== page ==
“This situation that we’re seeing in Wet’suwet’en territory, as we’ve seen in other territories around major resource development projects, are going to continue to happen until we address the fundamental underlying reality and of the inherent right of self-government of Indigenous Peoples and ensure that Indigenous Peoples can finally make their way and see themselves in our constitutional framework,” she said in an interview with Global News Ottawa Bureau Chief Mercedes Stephenson on Sunday’s episode of The West Block.
The Vancouver member of parliament said she understood the impact the railway blockades had on Canadians, but said it was both the responsibility of the RCMP as well as political leaders to come to an amicable solution.
“It’s the responsibility of all of us. We got here to this place and leaders, elected leaders need to do their jobs, and that is to lead, to de-escalate the situation,” she said.
Tensions between the government and the Wet’suwet’en Nation have been escalating since Dec. 31, when British Columbia’s Supreme Court granted Coastal GasLink an expanded injunction that established an exclusion zone against protesters interfering with the construction of a $6.6-billion pipeline that is expected to carry natural gas from northeastern B.C. to a massive export plant being built near Kitimat.
If completed, the 670-kilometre pipeline would pass through the nation’s unceded territory not covered by treaty.
The project has the support of the elected band council — but not by the territory’s hereditary chiefs, which is where Wilson-Raybould said confusion comes in.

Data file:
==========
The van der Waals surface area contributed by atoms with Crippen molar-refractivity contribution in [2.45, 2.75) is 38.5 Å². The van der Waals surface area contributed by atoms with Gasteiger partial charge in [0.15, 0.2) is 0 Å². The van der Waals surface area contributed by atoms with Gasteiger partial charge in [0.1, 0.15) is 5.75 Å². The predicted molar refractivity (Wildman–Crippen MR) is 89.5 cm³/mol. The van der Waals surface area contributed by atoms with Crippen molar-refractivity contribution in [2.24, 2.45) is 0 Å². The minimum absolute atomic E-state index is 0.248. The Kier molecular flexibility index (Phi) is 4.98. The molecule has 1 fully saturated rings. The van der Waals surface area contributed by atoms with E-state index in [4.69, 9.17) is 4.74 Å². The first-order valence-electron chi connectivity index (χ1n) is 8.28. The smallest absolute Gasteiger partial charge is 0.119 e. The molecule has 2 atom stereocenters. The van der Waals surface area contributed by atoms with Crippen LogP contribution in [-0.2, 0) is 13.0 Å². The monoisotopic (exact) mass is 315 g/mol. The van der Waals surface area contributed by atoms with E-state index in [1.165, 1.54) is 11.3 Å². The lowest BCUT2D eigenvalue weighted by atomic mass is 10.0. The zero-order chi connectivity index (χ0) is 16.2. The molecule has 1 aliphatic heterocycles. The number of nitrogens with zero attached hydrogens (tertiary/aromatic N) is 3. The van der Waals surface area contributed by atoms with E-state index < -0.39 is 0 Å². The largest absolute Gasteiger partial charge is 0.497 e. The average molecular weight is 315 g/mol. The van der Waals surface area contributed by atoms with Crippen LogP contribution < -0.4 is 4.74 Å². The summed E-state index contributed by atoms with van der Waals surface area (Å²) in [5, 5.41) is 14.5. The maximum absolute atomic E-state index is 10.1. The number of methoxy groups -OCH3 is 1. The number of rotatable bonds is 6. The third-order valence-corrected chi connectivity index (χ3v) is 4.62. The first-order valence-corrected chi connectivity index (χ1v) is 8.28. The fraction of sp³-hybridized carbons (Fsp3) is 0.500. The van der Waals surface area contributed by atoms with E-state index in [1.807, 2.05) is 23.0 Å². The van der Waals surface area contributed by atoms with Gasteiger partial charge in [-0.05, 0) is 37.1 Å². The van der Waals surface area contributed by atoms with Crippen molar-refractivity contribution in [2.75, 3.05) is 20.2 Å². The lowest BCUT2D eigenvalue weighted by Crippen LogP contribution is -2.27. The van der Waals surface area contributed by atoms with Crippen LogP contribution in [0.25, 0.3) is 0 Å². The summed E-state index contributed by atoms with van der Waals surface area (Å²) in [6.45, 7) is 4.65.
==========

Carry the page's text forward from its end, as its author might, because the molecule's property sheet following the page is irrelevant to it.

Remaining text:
“We have the imposition of a colonial statute called the Indian Act, which has determined that First Nations groups elect leaders and that there’s nothing necessarily wrong with the elected leadership in the Wet’suwet’en territory, or that they may or may not speak for the Wet’suwet’en people. But so, too, do the hereditary chiefs,” she said.
The hereditary chiefs contend that governments do not have their consent and responded by issuing the company an eviction notice in early January, asserting the company was violating their traditional laws.
The RCMP said they had delayed enforcing the injunction for weeks to seek a peaceful resolution, but without one, they had no choice but to follow the court’s orders. On Feb. 6, the situation escalated and six people were arrested at the pipeline construction site by RCMP who were trying to clear the area. Since then, dozens more protesters have been arrested.
The anger felt by protesters in Wet’suwet’en have inspired protests and demonstrations all over Canada, resulting in massive rail blockades across the country. On Thursday, VIA Rail announced it would be shutting down a majority of its train services in Canada over the blockades.
Wilson-Raybould, who was Canada’s first Indigenous attorney general and justice minister, said under the constitution, it is up to the Indigenous Peoples who reside in Wet’suwet’en to determine what happens on their territory. inue to impact resource development projects, will continue to impact other jurisdictions as exercised by the federal government and provincial governments until, as a country, we create the space necessarily… for Indigenous Nations to rebuild within a stronger Canada, said Wilson-Raybould.
“When we do that, when Indigenous Peoples finally see themselves and can exercise their inherent rights of self-government, the country will be the better for it.”
Wilson-Raybould, a former Liberal, sits as an independent MP after winning 30.7 per cent of the vote in last year’s federal election.
Following what was described by Wilson-Rconstiaybould as “consistent and sustained” pressure from members of the Trudeau administration to resolve criminal charges against SNC-Lavalin, she was demoted from her position as attorney general and justice minister and dismissed from the Liberal caucus last year. In August, a report by the federal ethics commissioner found Prime Minister Justin Trudeau violated Canada’s Conflict of Interest Act. SOURCE